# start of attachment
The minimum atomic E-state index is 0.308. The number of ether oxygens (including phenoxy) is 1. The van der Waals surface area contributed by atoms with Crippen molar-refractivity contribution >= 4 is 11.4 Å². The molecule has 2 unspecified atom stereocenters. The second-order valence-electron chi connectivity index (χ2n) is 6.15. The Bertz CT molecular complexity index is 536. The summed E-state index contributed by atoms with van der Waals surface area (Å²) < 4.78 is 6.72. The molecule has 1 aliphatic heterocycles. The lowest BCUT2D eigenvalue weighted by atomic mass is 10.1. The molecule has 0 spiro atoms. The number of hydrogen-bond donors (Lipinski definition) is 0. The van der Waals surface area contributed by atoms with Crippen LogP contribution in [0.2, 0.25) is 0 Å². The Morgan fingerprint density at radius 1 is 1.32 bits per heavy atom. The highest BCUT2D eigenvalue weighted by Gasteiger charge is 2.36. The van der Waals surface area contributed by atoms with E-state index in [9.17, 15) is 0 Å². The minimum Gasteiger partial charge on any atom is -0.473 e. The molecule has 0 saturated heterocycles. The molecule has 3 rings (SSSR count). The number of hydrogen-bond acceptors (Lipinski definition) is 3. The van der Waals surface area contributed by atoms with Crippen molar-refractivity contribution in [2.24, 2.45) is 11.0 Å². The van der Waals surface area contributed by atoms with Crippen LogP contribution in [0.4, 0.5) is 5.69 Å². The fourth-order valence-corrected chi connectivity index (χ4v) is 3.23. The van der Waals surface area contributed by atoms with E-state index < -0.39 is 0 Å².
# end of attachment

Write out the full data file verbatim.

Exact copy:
The minimum atomic E-state index is 0.308. The number of ether oxygens (including phenoxy) is 1. The van der Waals surface area contributed by atoms with Crippen molar-refractivity contribution >= 4 is 11.4 Å². The molecule has 2 unspecified atom stereocenters. The second-order valence-electron chi connectivity index (χ2n) is 6.15. The Bertz CT molecular complexity index is 536. The summed E-state index contributed by atoms with van der Waals surface area (Å²) < 4.78 is 6.72. The molecule has 1 aliphatic heterocycles. The lowest BCUT2D eigenvalue weighted by atomic mass is 10.1. The molecule has 0 spiro atoms. The number of hydrogen-bond donors (Lipinski definition) is 0. The van der Waals surface area contributed by atoms with Crippen LogP contribution in [0.2, 0.25) is 0 Å². The Morgan fingerprint density at radius 1 is 1.32 bits per heavy atom. The highest BCUT2D eigenvalue weighted by Gasteiger charge is 2.36. The van der Waals surface area contributed by atoms with E-state index in [9.17, 15) is 0 Å². The minimum Gasteiger partial charge on any atom is -0.473 e. The molecule has 0 saturated heterocycles. The molecule has 3 rings (SSSR count). The number of hydrogen-bond acceptors (Lipinski definition) is 3. The van der Waals surface area contributed by atoms with Crippen molar-refractivity contribution in [2.24, 2.45) is 11.0 Å². The van der Waals surface area contributed by atoms with Crippen LogP contribution in [0.4, 0.5) is 5.69 Å². The fourth-order valence-corrected chi connectivity index (χ4v) is 3.23. The van der Waals surface area contributed by atoms with E-state index < -0.39 is 0 Å².